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Reply To: Dealing With Childrens Misbehaviour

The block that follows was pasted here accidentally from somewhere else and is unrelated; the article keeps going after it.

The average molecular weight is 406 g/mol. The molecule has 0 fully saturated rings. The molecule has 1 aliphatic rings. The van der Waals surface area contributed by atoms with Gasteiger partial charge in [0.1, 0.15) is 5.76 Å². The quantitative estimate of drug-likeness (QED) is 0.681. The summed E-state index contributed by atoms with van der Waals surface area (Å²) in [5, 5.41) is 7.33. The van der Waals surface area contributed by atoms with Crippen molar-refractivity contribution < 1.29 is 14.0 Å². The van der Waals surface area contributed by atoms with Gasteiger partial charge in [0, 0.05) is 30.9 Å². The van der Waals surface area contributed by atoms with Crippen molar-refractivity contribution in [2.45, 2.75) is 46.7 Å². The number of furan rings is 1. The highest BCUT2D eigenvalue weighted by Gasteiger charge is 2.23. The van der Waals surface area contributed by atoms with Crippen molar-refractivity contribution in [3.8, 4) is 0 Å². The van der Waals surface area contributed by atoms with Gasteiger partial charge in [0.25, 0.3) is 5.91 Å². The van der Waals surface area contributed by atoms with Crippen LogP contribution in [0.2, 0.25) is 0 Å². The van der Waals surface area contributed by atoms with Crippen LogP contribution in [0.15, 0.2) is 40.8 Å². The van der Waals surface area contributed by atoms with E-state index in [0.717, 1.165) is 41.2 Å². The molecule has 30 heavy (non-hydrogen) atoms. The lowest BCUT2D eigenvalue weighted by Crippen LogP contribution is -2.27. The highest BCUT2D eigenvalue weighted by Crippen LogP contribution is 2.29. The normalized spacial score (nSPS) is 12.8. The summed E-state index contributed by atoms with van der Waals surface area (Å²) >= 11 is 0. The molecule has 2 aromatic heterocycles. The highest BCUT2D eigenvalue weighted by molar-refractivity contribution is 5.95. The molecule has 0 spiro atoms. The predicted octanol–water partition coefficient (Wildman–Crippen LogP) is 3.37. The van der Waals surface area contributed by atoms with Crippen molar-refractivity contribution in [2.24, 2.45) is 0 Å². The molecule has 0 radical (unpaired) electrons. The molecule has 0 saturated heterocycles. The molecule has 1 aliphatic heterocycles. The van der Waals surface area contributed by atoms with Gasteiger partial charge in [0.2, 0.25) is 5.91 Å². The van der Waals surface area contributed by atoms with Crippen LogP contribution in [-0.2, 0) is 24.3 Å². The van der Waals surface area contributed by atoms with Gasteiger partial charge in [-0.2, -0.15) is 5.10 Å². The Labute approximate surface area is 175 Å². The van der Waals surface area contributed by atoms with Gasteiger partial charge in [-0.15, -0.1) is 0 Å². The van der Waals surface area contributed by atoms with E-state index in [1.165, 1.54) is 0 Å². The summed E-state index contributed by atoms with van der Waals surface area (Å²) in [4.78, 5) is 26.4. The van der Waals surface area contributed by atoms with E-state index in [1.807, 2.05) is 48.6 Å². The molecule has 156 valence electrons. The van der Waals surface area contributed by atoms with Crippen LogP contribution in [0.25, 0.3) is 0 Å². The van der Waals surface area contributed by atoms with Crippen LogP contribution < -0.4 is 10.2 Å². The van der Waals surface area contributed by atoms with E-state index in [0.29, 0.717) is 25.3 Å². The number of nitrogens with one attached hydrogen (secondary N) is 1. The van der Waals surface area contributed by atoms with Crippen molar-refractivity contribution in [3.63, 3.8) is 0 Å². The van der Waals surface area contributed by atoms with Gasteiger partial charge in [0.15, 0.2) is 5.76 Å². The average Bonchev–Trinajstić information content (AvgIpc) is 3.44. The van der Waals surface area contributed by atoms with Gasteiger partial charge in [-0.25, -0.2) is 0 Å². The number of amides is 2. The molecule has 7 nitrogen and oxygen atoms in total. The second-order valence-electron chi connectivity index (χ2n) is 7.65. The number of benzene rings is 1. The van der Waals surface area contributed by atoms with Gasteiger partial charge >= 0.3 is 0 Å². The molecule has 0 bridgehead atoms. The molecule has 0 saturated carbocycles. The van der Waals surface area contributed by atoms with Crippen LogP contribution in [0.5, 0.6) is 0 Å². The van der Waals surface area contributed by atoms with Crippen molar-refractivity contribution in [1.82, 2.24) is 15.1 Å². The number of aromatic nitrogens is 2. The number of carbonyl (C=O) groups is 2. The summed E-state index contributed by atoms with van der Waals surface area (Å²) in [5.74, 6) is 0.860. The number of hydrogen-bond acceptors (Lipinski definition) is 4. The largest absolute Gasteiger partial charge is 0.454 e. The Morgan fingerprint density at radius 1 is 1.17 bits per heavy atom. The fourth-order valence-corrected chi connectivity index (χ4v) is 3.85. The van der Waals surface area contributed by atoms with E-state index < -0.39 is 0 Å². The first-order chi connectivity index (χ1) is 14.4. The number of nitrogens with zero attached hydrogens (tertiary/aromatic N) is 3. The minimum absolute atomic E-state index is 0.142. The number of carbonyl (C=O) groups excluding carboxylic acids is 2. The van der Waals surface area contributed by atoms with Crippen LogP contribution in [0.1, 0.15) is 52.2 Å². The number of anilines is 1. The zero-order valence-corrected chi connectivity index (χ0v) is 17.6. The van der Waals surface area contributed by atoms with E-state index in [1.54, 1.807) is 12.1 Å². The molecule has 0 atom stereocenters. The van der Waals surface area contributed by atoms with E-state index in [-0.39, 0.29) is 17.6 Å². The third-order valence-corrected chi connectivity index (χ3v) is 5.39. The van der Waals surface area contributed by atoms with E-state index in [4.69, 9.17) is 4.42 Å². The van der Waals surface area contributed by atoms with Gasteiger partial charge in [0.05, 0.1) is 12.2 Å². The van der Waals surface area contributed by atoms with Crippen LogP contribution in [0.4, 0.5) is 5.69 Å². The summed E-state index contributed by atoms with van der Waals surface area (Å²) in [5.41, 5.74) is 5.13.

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Children do not need to cry, to be hurt, to be shamed, or to shout “uncle” in order to learn the lesson you are trying to impart. The discipline (from the Latin root word which means learning or teaching) that is needed should be just that — the lesson that teaches not to do that again. It is a lesson that cultivates self-discipline. Remind yourself that this is an opportunity for you teach and for your child to learn. Often children have to do the wrong thing on their way to doing the right thing. And yes, for that there is a consequence.Let the child know that whatever the behavior was, you are stopping it. Remove the child from the scene of the crime. Say as little as possible. “There is no throwing balls in the living room!” using your low, slow, icy voice. Mean business. Remove and isolate your child to a safe place away from you and the scene. No words. The key is to DISENGAGE. Do not give your attention of any kind, negative or positive. Nothing. When you have both come back to planet Earth, even as long as an hour later depending upon the age of the child (the younger the child, the shorter the time), do your revisit. Have a short, direct conversation (and it may be one-sided) about what happened and what will happen as a result. Remember, parenting by imposing fear is neither healthy nor effective. You and your child need to be on the same team. You are both trying to get him to the same place, the place of making thoughtful, good choices for himself. And the very first chance you get, catch him doing the right thing. Praise works better than punishment and a whole lot better than spanking.